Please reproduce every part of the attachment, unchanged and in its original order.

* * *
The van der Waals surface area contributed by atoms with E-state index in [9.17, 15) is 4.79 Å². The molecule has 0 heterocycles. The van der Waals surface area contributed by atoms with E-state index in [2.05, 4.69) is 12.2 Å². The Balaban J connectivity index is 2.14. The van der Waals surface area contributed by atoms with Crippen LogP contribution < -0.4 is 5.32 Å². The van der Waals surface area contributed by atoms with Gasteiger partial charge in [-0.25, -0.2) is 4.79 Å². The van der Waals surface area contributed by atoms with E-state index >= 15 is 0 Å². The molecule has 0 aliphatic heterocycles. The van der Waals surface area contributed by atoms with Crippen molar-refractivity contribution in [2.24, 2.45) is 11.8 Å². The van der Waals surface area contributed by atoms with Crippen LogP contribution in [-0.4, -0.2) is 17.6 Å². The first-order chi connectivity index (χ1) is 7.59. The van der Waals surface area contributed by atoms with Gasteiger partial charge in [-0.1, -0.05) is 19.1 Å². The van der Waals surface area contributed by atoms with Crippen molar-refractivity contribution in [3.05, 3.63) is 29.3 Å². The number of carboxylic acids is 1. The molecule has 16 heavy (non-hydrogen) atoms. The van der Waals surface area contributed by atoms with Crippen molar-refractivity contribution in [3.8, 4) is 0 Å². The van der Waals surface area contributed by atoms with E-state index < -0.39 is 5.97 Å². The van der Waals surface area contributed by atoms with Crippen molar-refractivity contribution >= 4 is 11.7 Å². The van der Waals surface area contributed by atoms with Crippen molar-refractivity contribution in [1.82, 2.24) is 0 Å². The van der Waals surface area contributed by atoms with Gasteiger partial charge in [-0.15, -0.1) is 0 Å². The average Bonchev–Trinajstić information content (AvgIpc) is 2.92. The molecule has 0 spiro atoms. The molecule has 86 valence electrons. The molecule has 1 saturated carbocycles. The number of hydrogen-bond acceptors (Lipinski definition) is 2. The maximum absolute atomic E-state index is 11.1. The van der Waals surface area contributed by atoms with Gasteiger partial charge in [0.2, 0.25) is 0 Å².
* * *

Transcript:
The van der Waals surface area contributed by atoms with E-state index in [9.17, 15) is 4.79 Å². The molecule has 0 heterocycles. The van der Waals surface area contributed by atoms with E-state index in [2.05, 4.69) is 12.2 Å². The Balaban J connectivity index is 2.14. The van der Waals surface area contributed by atoms with Crippen LogP contribution < -0.4 is 5.32 Å². The van der Waals surface area contributed by atoms with Gasteiger partial charge in [-0.25, -0.2) is 4.79 Å². The van der Waals surface area contributed by atoms with E-state index >= 15 is 0 Å². The molecule has 0 aliphatic heterocycles. The van der Waals surface area contributed by atoms with Crippen molar-refractivity contribution in [2.24, 2.45) is 11.8 Å². The van der Waals surface area contributed by atoms with Crippen LogP contribution in [-0.4, -0.2) is 17.6 Å². The first-order chi connectivity index (χ1) is 7.59. The van der Waals surface area contributed by atoms with Gasteiger partial charge in [-0.1, -0.05) is 19.1 Å². The van der Waals surface area contributed by atoms with Crippen molar-refractivity contribution in [3.05, 3.63) is 29.3 Å². The number of carboxylic acids is 1. The molecule has 16 heavy (non-hydrogen) atoms. The van der Waals surface area contributed by atoms with Crippen molar-refractivity contribution in [3.8, 4) is 0 Å². The van der Waals surface area contributed by atoms with E-state index < -0.39 is 5.97 Å². The van der Waals surface area contributed by atoms with Crippen molar-refractivity contribution >= 4 is 11.7 Å². The van der Waals surface area contributed by atoms with Crippen molar-refractivity contribution in [1.82, 2.24) is 0 Å². The van der Waals surface area contributed by atoms with Gasteiger partial charge in [-0.15, -0.1) is 0 Å². The average Bonchev–Trinajstić information content (AvgIpc) is 2.92. The molecule has 0 spiro atoms. The molecule has 86 valence electrons. The molecule has 1 saturated carbocycles. The number of hydrogen-bond acceptors (Lipinski definition) is 2. The maximum absolute atomic E-state index is 11.1. The van der Waals surface area contributed by atoms with Gasteiger partial charge in [0.2, 0.25) is 0 Å².